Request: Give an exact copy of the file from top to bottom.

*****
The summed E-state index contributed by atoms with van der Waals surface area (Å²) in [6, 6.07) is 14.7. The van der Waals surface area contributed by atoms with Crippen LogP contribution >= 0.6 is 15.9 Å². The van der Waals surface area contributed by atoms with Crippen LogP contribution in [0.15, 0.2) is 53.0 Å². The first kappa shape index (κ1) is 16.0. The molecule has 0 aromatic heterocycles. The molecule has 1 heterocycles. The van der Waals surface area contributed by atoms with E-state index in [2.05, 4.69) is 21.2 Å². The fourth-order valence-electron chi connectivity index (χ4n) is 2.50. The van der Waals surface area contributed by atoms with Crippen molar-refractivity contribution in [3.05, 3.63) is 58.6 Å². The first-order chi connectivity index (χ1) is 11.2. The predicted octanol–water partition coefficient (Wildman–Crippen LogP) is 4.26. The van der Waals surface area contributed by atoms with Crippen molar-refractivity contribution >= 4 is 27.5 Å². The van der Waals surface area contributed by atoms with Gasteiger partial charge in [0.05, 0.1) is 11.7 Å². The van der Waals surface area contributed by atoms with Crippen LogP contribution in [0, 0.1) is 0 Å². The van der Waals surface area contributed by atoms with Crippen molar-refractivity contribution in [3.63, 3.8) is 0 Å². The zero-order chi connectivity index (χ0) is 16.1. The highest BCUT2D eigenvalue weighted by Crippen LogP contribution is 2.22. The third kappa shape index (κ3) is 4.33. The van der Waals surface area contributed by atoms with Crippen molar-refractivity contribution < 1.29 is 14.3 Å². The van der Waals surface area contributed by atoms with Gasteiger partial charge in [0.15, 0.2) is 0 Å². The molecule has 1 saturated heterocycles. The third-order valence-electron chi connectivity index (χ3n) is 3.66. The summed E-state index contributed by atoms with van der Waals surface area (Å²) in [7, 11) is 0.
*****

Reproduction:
The summed E-state index contributed by atoms with van der Waals surface area (Å²) in [6, 6.07) is 14.7. The van der Waals surface area contributed by atoms with Crippen LogP contribution >= 0.6 is 15.9 Å². The van der Waals surface area contributed by atoms with Crippen LogP contribution in [0.15, 0.2) is 53.0 Å². The first kappa shape index (κ1) is 16.0. The molecule has 0 aromatic heterocycles. The molecule has 1 heterocycles. The van der Waals surface area contributed by atoms with E-state index in [2.05, 4.69) is 21.2 Å². The fourth-order valence-electron chi connectivity index (χ4n) is 2.50. The van der Waals surface area contributed by atoms with Crippen molar-refractivity contribution in [3.05, 3.63) is 58.6 Å². The first-order chi connectivity index (χ1) is 11.2. The predicted octanol–water partition coefficient (Wildman–Crippen LogP) is 4.26. The van der Waals surface area contributed by atoms with Crippen molar-refractivity contribution >= 4 is 27.5 Å². The van der Waals surface area contributed by atoms with Gasteiger partial charge in [0.05, 0.1) is 11.7 Å². The van der Waals surface area contributed by atoms with Crippen LogP contribution in [0, 0.1) is 0 Å². The van der Waals surface area contributed by atoms with Crippen molar-refractivity contribution in [3.63, 3.8) is 0 Å². The zero-order chi connectivity index (χ0) is 16.1. The highest BCUT2D eigenvalue weighted by Crippen LogP contribution is 2.22. The third kappa shape index (κ3) is 4.33. The van der Waals surface area contributed by atoms with Crippen molar-refractivity contribution < 1.29 is 14.3 Å². The van der Waals surface area contributed by atoms with Gasteiger partial charge in [0.15, 0.2) is 0 Å². The molecule has 1 saturated heterocycles. The third-order valence-electron chi connectivity index (χ3n) is 3.66. The summed E-state index contributed by atoms with van der Waals surface area (Å²) in [7, 11) is 0.